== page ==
Ok, the reality is that most artist don’t have the funds to hire help…let alone provide for yourself. At the same time, maybe if you had someone helping you, it would kick things up a notch and be a win-win situation for all. So lets, break it down and figure out who you would benefit from if you did have the funds.
Publicists create demand. They create publicity. In very plain english, they make you “public”. So lets say you have little or no fanbase…or maybe you need help breaking into a new market. This is who you need. Before you can start making moves, you need to create demand. Make sure you and your music are seen as a valuable asset to an event, an establishment, a venue.
Publicists also receive media inquires…if a magazine wants to interview you or website asks to review your CD.
A booking agent will come in handy at the very early stages of your career or at the much later stages. I would argue that you should book your own shows for as long as you can. Become familiar with your city and metro area, decide what type of venues best fit your personality and music, take it upon yourself to learn your music scene.
If you’d rather have someone book shows for you, you might want to give them a percentage of your incoming instead of a fixed amount. It guarantees that you always leave with something. And it will drive your agent to book quality shows for you instead of just anything. If you’d like to wait till later, booking agents really do come handy when you’ve built a name, begin touring, and need help finding the best venues in other cities.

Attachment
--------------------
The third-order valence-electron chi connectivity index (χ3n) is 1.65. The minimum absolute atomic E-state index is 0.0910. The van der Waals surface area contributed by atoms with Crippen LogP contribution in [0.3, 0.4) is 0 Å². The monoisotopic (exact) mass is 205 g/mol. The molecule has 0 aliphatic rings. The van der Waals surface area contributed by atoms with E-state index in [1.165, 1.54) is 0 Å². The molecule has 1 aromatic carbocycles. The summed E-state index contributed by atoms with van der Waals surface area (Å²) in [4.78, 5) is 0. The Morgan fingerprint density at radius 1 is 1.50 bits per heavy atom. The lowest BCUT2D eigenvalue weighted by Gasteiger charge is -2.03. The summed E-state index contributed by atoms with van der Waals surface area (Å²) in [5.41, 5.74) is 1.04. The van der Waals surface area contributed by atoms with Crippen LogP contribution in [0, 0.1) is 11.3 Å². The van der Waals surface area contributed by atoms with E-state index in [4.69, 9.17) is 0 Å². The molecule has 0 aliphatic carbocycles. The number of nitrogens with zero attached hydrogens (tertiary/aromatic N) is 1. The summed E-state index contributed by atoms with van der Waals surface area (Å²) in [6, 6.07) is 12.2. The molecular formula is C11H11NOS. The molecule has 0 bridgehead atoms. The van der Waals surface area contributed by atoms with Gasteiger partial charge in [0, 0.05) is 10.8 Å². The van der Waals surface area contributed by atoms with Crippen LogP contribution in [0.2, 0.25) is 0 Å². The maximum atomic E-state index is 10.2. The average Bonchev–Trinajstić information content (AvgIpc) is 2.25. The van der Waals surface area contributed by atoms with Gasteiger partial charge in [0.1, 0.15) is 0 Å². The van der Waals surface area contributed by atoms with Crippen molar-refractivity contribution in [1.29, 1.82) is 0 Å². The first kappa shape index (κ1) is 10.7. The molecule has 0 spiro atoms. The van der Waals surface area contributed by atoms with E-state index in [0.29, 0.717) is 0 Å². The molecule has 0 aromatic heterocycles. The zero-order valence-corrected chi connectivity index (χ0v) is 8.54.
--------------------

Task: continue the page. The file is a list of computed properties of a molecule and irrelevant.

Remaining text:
Remember, a good booking agent can have connections with some of the best venues in any given city, but if there’s no demand (publicist), it won’t do you any good.
This person is an extension of you. They hold your name/image/presence in the palm of their hands. They represent you in every way. They can handle all incoming music-related emails, handle your gig fee, order T-shirts for your band, website maintenance, and do all the things you hate to do. A manager can take care of every last detail to the point where you just show up and play the gig (though I don’t recommend this). A manager can take care of the above responsibilities – booking and publicity.
Honestly, if you can’t afford to bring someone on, do your best to be all three. If you’re in a band, assign a responsibility to each band member. Booking might require two band members. If you’re solo, then come up with some routine that helps you keep it all in order (i know that’s hard).
Remember that you have as much control as you want. You can hire a manager, publicist, or booking agent, but you can also determine how much control they have. After all, they’re being contracted by YOU.